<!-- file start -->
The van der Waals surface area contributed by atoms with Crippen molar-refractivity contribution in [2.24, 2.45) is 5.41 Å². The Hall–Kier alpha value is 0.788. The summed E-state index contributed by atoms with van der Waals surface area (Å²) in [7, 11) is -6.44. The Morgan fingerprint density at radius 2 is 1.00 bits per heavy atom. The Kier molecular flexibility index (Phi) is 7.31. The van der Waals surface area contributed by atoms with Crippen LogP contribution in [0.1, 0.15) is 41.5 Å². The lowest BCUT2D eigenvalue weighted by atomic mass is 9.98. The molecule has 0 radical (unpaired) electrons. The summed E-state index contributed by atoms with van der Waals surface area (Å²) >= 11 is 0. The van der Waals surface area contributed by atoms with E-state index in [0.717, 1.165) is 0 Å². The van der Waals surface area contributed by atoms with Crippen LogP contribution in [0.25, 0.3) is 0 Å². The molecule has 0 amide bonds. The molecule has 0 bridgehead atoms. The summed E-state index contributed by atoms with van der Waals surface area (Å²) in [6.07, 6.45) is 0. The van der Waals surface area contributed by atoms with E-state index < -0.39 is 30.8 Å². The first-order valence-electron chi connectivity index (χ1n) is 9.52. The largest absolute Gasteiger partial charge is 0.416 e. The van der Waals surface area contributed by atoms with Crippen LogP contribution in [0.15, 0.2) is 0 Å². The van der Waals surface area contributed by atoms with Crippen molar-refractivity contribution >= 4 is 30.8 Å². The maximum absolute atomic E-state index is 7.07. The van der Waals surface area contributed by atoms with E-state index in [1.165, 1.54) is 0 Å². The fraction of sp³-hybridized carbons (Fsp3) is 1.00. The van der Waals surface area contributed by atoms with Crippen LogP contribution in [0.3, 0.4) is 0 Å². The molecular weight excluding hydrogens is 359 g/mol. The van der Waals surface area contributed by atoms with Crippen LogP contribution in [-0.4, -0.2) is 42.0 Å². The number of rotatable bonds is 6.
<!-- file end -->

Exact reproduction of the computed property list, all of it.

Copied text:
The van der Waals surface area contributed by atoms with Crippen molar-refractivity contribution in [2.24, 2.45) is 5.41 Å². The Hall–Kier alpha value is 0.788. The summed E-state index contributed by atoms with van der Waals surface area (Å²) in [7, 11) is -6.44. The Morgan fingerprint density at radius 2 is 1.00 bits per heavy atom. The Kier molecular flexibility index (Phi) is 7.31. The van der Waals surface area contributed by atoms with Crippen LogP contribution in [0.1, 0.15) is 41.5 Å². The lowest BCUT2D eigenvalue weighted by atomic mass is 9.98. The molecule has 0 radical (unpaired) electrons. The summed E-state index contributed by atoms with van der Waals surface area (Å²) >= 11 is 0. The van der Waals surface area contributed by atoms with E-state index in [0.717, 1.165) is 0 Å². The van der Waals surface area contributed by atoms with Crippen LogP contribution in [0.25, 0.3) is 0 Å². The molecule has 0 amide bonds. The molecule has 0 bridgehead atoms. The summed E-state index contributed by atoms with van der Waals surface area (Å²) in [6.07, 6.45) is 0. The van der Waals surface area contributed by atoms with E-state index < -0.39 is 30.8 Å². The first-order valence-electron chi connectivity index (χ1n) is 9.52. The largest absolute Gasteiger partial charge is 0.416 e. The van der Waals surface area contributed by atoms with Crippen LogP contribution in [0.15, 0.2) is 0 Å². The van der Waals surface area contributed by atoms with Crippen molar-refractivity contribution >= 4 is 30.8 Å². The maximum absolute atomic E-state index is 7.07. The van der Waals surface area contributed by atoms with E-state index in [1.165, 1.54) is 0 Å². The fraction of sp³-hybridized carbons (Fsp3) is 1.00. The van der Waals surface area contributed by atoms with Crippen LogP contribution in [0.3, 0.4) is 0 Å². The molecular weight excluding hydrogens is 359 g/mol. The van der Waals surface area contributed by atoms with Crippen LogP contribution in [-0.4, -0.2) is 42.0 Å². The number of rotatable bonds is 6.